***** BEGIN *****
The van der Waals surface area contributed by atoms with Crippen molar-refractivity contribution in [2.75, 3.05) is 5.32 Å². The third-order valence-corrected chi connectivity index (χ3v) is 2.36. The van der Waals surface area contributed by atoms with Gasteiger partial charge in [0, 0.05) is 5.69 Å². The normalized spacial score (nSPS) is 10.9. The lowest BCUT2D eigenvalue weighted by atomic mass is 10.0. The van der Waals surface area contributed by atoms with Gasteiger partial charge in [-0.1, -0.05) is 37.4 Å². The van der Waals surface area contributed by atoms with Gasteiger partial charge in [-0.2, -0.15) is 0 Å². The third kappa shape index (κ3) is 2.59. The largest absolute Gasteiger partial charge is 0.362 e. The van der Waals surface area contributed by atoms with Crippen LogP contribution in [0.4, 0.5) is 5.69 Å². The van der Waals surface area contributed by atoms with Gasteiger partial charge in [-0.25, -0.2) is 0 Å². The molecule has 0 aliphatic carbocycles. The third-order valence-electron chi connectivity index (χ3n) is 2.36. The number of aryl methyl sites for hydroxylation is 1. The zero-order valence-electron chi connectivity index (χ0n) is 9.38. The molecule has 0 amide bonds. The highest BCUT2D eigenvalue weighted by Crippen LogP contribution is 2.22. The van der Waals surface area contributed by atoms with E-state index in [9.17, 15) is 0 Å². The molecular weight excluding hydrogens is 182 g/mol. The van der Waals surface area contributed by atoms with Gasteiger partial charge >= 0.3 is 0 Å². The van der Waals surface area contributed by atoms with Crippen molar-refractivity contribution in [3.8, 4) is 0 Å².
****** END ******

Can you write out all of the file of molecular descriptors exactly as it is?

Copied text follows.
The van der Waals surface area contributed by atoms with Crippen molar-refractivity contribution in [2.75, 3.05) is 5.32 Å². The third-order valence-corrected chi connectivity index (χ3v) is 2.36. The van der Waals surface area contributed by atoms with Gasteiger partial charge in [0, 0.05) is 5.69 Å². The normalized spacial score (nSPS) is 10.9. The lowest BCUT2D eigenvalue weighted by atomic mass is 10.0. The van der Waals surface area contributed by atoms with Gasteiger partial charge in [-0.1, -0.05) is 37.4 Å². The van der Waals surface area contributed by atoms with Gasteiger partial charge in [-0.2, -0.15) is 0 Å². The third kappa shape index (κ3) is 2.59. The largest absolute Gasteiger partial charge is 0.362 e. The van der Waals surface area contributed by atoms with Crippen LogP contribution in [0.4, 0.5) is 5.69 Å². The van der Waals surface area contributed by atoms with Gasteiger partial charge in [-0.25, -0.2) is 0 Å². The molecule has 0 aliphatic carbocycles. The third-order valence-electron chi connectivity index (χ3n) is 2.36. The number of aryl methyl sites for hydroxylation is 1. The zero-order valence-electron chi connectivity index (χ0n) is 9.38. The molecule has 0 amide bonds. The highest BCUT2D eigenvalue weighted by Crippen LogP contribution is 2.22. The van der Waals surface area contributed by atoms with E-state index in [9.17, 15) is 0 Å². The molecular weight excluding hydrogens is 182 g/mol. The van der Waals surface area contributed by atoms with Gasteiger partial charge >= 0.3 is 0 Å². The van der Waals surface area contributed by atoms with Crippen molar-refractivity contribution in [3.8, 4) is 0 Å².